Issued by: Victorian Agency for Health Information
Issue date: 20 July 2017
A review of elective surgery waiting lists and patient records conducted between January and May this year revealed that administrative errors were the cause of over 900 cases across 11 health services where patients were not correctly reported in elective surgery waiting lists.
The review, conducted by PriceWaterhouseCoopers (PwC) on behalf of the new Victorian Agency for Health Information, revealed that the errors were due to use of an old procedure code by 11 health services.
All 11 health services have assessed these cases and, where appropriate, patients have been correctly reassigned to elective surgery waiting lists. The review revealed that the majority of patients who were incorrectly classified were waiting for low urgency plastic and reconstructive surgery, primarily for breast reduction, reconstruction or similar procedures.
All 23 health services reporting elective surgery waiting list data in Victoria, including the 11 health services where errors were found, were reviewed to assess their compliance with Victoria's Elective surgery access policy. The review includes recommendations and clear plans of action for health services to ensure full compliance with the Elective surgery access policy. For Victoria, this will mean greater transparency and confidence that these errors will not happen in future.
As of 31 March 2017 (the completion date for assessment of these cases), 878 people (93 per cent) were clinically assessed, with the remaining patients either unable to be contacted (62 patients) or unable to attend an appointment (8 patients). One person was deceased due to an unrelated cause.
As of 31 March 2017, of the 949 people identified by PwC:
- 34 had received elective surgery at the health service
- 274 were added to waiting lists to receive their surgery, in turn, according to clinical urgency and the length of time they had been waiting
- 633 were removed from waiting lists because they did not have a clear clinical need, declined or no longer required surgery, reported receiving surgery at another health service, could not be contacted or failed to attend the clinic multiple times. One person was deceased due to an unrelated cause
- 8 were still to be assessed.
Victorian Agency for Health Information CEO Dr Diane Watson said that the review paved the way for improvements among health services and better transparency on waiting lists.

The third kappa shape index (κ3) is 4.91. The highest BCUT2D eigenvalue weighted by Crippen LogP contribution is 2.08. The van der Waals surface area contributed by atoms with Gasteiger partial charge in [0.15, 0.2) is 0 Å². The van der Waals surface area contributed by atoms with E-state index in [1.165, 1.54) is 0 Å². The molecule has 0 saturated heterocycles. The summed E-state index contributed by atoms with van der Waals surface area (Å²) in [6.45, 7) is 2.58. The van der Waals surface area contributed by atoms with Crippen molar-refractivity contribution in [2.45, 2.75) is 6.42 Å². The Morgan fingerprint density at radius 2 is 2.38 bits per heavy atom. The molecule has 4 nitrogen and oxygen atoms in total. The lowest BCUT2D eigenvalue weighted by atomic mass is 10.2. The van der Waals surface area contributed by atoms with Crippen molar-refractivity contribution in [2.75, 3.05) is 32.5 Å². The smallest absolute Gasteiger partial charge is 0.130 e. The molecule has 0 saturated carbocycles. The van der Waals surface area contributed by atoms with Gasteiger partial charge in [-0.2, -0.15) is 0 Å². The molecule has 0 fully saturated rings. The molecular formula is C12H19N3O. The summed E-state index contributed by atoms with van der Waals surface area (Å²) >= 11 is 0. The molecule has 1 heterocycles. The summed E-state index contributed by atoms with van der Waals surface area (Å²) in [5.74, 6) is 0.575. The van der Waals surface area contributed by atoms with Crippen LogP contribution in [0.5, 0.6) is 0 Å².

‘The review clearly revealed areas for improvement in elective surgery waiting list management and the results have been provided to all 23 health services reporting elective surgery waiting list data,’ Dr Watson said.
‘Today the Victorian Agency for Health Information has made recommendations to all health services and the Department of Health and Human Services to prevent other similar events in the future.
‘The patients were in elective surgery waiting list information systems in the health services, but had been assigned to a procedure code for aesthetic (cosmetic) surgeries. The patients who were removed from waiting lists were deemed not to have a clinical need for surgery.
‘A further recommendation of the report will see the Victorian Agency for Health Information undertake future audits to ensure ongoing compliance with the relevant policies, and a more transparent system,’ Dr Watson said.
About the review
The review was commissioned by the Victorian Agency for Health Information after the Department of Health and Human Services became aware in December 2016 of over 900 patients who had not been placed on the publicly reported elective surgery waiting list due to an administrative error.
About the Victorian Agency for Health Information
The Victorian Agency for Health Information (the Agency) was formally established as an Administrative Office of the Victorian Government on 1 July 2017. The agency will analyse and share information across our system to ensure everyone has an accurate picture of the performance of health services across Victoria. The agency's responsibilities will flow across measurement of patient care and outcomes for three key purposes: public reporting, oversight and clinical improvement.
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